Now I'm all mad. They're killin' my Susie Sunshine buzz."

Kurt:
"Damn, I suck--always looking for someone to save me. I don't turn around, I'm pretending I'm writing something important. I wish I had my greatest hits notebook. Left it in my backpack in my locker. Mr. Tanner says it is good to write stuff down. Says it's a release. I guess it helps sometimes, but not now.
"No, now is shit. I can't keep up with my pile; I can't keep up. As much as I try, more gets dumped on top of me. Bag after bag of trash poured over my head. How much garbage can a person live in? Does Mr. T really expect me to live my life this way? Forever? Always being dumped on? No, he can't expect me to keep taking this, can he? These morons have no idea. Nobody does, not even Mr. T. They have no idea who I really am, what I'm capable of. Yeah, I'll sit and take it, but my pile is almost to the top now. There's no more room. Do they know what that means? I don't think so. No one does, not even Mr. T. They don't know that I have the power right here, right here in my hands. Well, maybe it's time for me to show my power. Maybe I should say something back, but when I talk, when I finally say something, it won't be with words...These fools will hear me alright; everyone will hear me. Then they'll wonder why they treated me this way. They'll wish they had just tried to talk to me, talk to me like I was a person--treated me like a real person, not just a punching bag, not just a big garbage can to throw shit into, to piss on. They'll wish they could take it all back, but they won't be able to. It'll be too late. Yeah, I've got something to say..You wanna hear it?"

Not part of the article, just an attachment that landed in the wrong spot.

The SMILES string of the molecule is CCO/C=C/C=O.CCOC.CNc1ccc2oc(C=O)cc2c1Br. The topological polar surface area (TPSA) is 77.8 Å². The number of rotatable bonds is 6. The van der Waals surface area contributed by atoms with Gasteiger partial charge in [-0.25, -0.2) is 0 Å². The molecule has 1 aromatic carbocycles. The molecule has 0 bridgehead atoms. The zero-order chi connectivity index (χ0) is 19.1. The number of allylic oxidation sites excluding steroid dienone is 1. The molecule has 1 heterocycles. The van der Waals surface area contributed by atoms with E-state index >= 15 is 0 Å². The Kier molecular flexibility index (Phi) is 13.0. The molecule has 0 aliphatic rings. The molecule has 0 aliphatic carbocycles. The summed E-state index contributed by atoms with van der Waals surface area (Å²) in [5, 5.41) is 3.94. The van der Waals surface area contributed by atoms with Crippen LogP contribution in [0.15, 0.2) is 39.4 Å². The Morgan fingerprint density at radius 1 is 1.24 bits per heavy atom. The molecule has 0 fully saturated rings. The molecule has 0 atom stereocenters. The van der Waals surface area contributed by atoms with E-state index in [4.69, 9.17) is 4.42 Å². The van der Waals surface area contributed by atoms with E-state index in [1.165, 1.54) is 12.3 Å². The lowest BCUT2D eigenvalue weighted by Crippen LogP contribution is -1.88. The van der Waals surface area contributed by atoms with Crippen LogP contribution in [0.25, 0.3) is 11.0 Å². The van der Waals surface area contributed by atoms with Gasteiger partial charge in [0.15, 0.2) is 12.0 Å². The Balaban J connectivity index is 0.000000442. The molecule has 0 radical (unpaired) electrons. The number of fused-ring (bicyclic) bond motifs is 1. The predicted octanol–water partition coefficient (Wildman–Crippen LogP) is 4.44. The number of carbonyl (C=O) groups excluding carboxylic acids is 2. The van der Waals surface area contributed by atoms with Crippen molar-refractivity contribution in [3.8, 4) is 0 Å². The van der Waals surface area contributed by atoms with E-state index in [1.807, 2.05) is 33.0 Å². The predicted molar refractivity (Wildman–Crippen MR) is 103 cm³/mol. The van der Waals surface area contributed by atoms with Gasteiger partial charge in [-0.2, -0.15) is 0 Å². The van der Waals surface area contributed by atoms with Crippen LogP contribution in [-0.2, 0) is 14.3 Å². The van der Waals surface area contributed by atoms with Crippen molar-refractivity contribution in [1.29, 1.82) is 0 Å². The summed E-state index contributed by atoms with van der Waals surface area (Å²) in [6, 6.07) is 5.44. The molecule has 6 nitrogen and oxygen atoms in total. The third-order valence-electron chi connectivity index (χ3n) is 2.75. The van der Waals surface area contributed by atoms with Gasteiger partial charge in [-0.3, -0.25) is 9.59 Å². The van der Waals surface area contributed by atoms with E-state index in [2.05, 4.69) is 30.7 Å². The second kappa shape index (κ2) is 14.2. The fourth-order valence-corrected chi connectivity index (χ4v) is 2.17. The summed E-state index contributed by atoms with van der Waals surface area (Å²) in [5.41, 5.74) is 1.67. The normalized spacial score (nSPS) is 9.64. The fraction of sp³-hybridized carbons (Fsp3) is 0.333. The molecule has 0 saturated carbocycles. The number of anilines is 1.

Jaime Adoff is a poet and a musician, and it shows. In this, his first YA novel, his words are light on their feet. Adoff deftly captures the turmoil within each of his four primary characters. His supporting cast is similarly well-developed, particularly Tisha's friend and protector, Tiny. This is a story of insiders and outsiders, of predators and victims. As the bell rings for each class period, Mark, Tisha, Ryan, and Kurt find themselves being pressed tighter and tighter. The author knows just when to punctuate the building tension with humor and absurdity, primarily in the form of the on-the-scene female TV reporter who has to deal with lust, language and a skinny kid who hates the cafeteria food.

"Now, for this important commercial message